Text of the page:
The 10 Best Earplugs For Concerts
How Exactly Does Loud Sound Damage The Ears?
When too many of these connections are severed, it becomes difficult to distinguish foreground and background sounds.
To understand how loud sound damages the ears, we must first understand what sound actually is. To put it simply, sound is vibration. All noise we hear is caused by vibrations that spread as an audible wave of pressure though some medium, such as air or water. As the sound wave enters our eardrum, it passes into the cochlea. Inside of the cochlea are rows and rows of microscopic hair cells. The sound waves, which as we just learned are simply vibrations, cause these microscopic hair cells to move, sending signals to the brain via the auditory nerve. The various tones are interpreted by the brain based on how quickly they move the hair cells.
The louder the sound, the more the hair cells move. Overworking these hair cells by regularly exposing them to loud sounds can eventually cause them to die. Unlike many other cells in our body, inner ear hair cells cannot regenerate. If enough of your microscopic hair cells die, it will cause permanent hearing loss. Luckily, people are born with more inner ear hair cells than we need to hear what is happening around us, roughly 16,000 on average. We can damage between 30 and 50 percent of them before any loss of hearing is noticeable.
If you have ever attended a sporting event or concert and noticed that sounds seemed muffled after you left or that you heard a constant ringing, you have caused some damage to the hair cells within your ear. When they are damaged, they bend or lie down, very much like blades of grass. If the damage wasn't enough to kill them, they will slowly stand back up over a couple of hours or days, returning your hearing to normal. However, if the damage is too severe, they will die instead of straightening back up. Repeat this process too many times and you'll wind up with hearing loss or tinnitus.
Modern research has also revealed that overly loud noises can also severe connections between nerve fibers at the end of the microscopic hair cells and the brain. When too many of these connections are severed, it becomes difficult to distinguish foreground and background sounds. This is why people with certain forms of hearing damage may have trouble holding a conversation in crowded areas, but be able to easily hear somebody when conversing in a quiet place.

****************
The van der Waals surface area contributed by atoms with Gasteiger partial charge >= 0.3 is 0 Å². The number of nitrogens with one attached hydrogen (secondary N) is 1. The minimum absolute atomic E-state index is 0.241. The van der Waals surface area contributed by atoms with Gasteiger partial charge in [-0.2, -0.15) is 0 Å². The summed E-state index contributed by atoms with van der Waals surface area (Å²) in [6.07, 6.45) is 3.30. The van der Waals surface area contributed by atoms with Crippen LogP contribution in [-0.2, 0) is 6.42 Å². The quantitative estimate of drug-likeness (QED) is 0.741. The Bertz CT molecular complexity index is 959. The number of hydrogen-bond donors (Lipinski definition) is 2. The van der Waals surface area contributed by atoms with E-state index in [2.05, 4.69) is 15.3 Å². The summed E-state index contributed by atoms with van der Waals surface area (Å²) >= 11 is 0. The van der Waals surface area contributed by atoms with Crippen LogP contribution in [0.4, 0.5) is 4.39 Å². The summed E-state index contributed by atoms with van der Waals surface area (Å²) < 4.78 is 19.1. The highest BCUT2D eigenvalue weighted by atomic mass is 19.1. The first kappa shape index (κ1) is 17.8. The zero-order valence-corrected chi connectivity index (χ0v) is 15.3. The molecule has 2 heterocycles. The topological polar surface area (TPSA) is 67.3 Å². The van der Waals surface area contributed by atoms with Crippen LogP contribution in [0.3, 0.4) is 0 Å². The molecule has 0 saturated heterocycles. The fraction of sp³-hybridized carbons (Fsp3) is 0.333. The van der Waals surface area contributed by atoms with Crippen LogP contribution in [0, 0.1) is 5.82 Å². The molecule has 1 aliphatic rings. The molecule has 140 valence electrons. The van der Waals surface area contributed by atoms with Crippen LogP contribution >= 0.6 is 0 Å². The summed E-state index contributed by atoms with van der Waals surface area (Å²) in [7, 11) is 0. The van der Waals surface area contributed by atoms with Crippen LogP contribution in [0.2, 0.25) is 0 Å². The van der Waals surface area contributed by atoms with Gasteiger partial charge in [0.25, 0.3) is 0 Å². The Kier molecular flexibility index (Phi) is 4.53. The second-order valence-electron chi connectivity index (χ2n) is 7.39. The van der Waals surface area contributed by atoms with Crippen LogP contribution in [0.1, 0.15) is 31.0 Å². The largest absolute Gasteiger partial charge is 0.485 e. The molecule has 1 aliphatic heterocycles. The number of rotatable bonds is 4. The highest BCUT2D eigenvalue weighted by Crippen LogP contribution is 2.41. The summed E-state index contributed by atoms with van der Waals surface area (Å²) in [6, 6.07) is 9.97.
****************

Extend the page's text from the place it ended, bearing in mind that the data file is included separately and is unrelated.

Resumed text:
Why It Is Important To Protect Your Ears At A Concert
Most people falsely believe it takes years of exposure to loud noises to cause hearing problems, but this is decidedly untrue. In fact, for some unlucky few, all it takes is one overly loud concert to set in motion a lifetime of hearing and ear problems. It also rarely happens like it does in movies where there is a single, catastrophically-loud clap or bang, like a gunshot, right next to someone's ear. Rather, most people don't even notice it until the fun and music is over and they are leaving the concert. At this point, they may notice a mild ringing or feel like they are in a bubble, much like how things sound when you have a cold and your head is stuffy. For most, these issues will resolve themselves after a couple of hours or days, for others though, this is just the beginning of their problem, as more symptoms may begin to appear over the coming days, months, or even years.